“Este presidente es mi presidente.” This president is my president. Such were the words on a poster I saw in a tiny bedroom in a small village at 13,000 feet in the Altiplano, Bolivia, several years ago. It’s a big deal for them. As recently as 1952, when a Quaker group from the US bought a parcel of land to open a school, the land came with serfs– indigenous slaves tied to the property. Since then, Bolivia has seen a series of right-wing leaders who sold their natural resources to Western companies with little return for the people.
All that changed in 2006, when they elected a poor coca farmer named Evo Morales. He has marshaled the royalties from natural gas and other resource revenues for the benefit of the poor. Electricity, water, paved roads, and (of course) artificial turf soccer fields are appearing throughout the nation. Thanks to a small stipend to families (called the “juancito”), children are going to school.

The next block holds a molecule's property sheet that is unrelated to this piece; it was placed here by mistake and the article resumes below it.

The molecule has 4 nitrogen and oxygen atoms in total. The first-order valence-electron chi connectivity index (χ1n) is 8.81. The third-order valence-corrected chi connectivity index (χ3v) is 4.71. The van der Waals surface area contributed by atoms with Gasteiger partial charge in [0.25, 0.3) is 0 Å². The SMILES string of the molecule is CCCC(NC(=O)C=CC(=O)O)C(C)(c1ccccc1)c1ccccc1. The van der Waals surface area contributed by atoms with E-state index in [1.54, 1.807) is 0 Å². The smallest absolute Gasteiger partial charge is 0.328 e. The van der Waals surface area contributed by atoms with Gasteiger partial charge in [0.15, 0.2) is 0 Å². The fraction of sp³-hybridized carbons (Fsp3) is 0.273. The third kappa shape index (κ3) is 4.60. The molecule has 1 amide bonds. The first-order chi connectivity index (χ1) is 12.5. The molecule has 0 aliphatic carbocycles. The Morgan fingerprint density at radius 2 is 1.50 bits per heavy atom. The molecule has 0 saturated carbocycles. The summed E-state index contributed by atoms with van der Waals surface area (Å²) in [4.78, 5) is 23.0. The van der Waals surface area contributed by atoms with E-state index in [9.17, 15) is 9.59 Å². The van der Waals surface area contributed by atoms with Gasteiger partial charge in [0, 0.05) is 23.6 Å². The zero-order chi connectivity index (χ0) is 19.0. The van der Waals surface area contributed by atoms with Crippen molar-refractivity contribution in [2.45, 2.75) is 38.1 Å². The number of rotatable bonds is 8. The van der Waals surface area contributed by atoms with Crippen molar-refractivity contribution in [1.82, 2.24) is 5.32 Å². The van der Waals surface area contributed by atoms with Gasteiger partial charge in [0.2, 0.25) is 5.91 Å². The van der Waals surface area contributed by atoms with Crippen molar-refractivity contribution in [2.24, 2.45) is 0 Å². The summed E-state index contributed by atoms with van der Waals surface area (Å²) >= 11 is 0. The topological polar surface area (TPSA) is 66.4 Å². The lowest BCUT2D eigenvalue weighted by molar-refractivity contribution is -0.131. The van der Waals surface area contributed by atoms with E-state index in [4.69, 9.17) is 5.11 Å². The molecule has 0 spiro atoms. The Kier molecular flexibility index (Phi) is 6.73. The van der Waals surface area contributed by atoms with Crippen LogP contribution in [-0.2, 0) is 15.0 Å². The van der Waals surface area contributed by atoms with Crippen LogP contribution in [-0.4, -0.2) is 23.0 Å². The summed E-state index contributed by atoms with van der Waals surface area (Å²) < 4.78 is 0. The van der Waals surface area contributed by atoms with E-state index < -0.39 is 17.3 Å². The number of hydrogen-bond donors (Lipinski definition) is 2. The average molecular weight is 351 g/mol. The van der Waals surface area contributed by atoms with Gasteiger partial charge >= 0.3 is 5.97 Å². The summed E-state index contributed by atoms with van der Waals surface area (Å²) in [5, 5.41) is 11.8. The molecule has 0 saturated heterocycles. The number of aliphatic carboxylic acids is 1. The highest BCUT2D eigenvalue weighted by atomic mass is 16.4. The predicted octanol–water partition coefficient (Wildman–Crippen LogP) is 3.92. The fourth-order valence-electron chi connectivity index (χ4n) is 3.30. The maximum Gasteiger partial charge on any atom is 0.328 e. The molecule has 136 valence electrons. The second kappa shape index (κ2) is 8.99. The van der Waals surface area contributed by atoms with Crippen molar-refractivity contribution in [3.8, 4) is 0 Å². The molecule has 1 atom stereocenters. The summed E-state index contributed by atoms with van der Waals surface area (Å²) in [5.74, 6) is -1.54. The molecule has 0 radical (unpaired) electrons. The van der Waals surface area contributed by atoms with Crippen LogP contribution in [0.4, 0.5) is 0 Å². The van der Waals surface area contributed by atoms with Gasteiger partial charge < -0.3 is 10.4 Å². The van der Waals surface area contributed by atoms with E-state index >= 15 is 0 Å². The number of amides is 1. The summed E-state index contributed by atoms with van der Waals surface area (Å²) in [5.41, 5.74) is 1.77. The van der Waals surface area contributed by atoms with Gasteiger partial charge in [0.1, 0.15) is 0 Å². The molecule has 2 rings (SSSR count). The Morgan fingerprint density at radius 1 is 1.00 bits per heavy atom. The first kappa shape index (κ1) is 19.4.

And knowledge of the indigenous languages of Aymara and Quechua are now required for government employees, leading to a surge in language classes. The wiphala, the indigenous flag, has been given official status, so that now Bolivia has two national flags.
For the indigenous majority in Bolivia (yes, majority), it is the fulfillment of the prophecy of Tupac Katari, an indigenous leader killed (drawn and quartered) in the 18th century: “I will return and it will be in the millions.” I was told that life goes in 500-year cycles, and now is their time; the sleeping Inca of Machu Pichu is waking up.
CNN doesn’t seem to be covering his re-election story (and usually finds something negative to highlight), but here is the news from Al-Jazeera’s Latin office, which opens with a positive spin regarding dramatic poverty reduction. Viva Evo!